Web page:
Exploitation, racketeering, theft, and perjury: court-appointed guardians are building empires on senior abuse

“It’s unfortunate, but old people fall.”

These are the words of Barbara Andruccioli, who worked as a guardian and conservator of an elderly couple in the suburbs of Detroit.

The callousness in Ms. Andruccioli’s reply to the news that the two people she was charged to care for had been experiencing frequent fall is emblematic of the cruelty of court-appointed guardians for elderly across the country.

Ms. Andruccioli also allowed the couple over whom she was in charge to sleep in their own urine, according to WXYZ TV in Detroit.

That loss of dignity—indeed, of humanity—is, sadly, common for elderly people who are taken from the care of their children and other relatives and legally confined to the inadequate care of so-called guardians. Anyone over the age of 60 must know their rights, and the legal system must work to reform to prevent these tragedies from continuing.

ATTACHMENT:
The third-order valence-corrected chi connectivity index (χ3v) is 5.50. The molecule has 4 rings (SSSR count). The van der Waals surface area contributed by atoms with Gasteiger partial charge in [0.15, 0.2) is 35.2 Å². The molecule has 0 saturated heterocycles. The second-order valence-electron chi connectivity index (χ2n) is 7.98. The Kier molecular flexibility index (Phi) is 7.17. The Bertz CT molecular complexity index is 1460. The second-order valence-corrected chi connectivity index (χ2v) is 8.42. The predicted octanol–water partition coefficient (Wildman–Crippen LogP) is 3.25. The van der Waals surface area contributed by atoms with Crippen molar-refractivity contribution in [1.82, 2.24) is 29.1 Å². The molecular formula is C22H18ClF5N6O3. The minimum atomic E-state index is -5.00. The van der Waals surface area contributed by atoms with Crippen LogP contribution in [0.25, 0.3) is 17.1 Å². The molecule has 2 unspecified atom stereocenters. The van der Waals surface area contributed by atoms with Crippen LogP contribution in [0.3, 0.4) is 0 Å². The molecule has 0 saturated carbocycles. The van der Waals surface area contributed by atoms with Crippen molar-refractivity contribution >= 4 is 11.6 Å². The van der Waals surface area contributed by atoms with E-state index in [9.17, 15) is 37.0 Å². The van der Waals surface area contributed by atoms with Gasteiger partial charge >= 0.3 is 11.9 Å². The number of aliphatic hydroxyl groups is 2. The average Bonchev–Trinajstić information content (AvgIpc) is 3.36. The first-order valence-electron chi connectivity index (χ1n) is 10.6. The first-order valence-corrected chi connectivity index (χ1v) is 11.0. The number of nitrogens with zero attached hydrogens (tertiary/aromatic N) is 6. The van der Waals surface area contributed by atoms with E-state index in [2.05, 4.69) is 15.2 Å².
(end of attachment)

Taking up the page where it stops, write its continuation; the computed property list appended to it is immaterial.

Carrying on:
In theory, elderly people are placed in the care of a guardian as a way of protecting their health and their finances. Most guardians are private citizens with no prior background in elder care. One would think this would occur when a vulnerable person is without loved ones to care from them. But that is where the crucial difference between theory and practice comes in.

In the case of Milan and Janet Kapp, the elderly couple handed over to Ms. Andruccioli, they had daughter taking care of them, with two other children living nearby. Often, seniors with very active relatives who take regular care of them are yanked from their homes. They may be placed in assisted-living facilities, or elsewhere, and are all too often cruelly neglected.

These people are deemed unfit to handle their finances, but what is worse, their families lose legal authority to help, and often the person’s assets are sold to pay for their care–and to provide a profit for the guardian.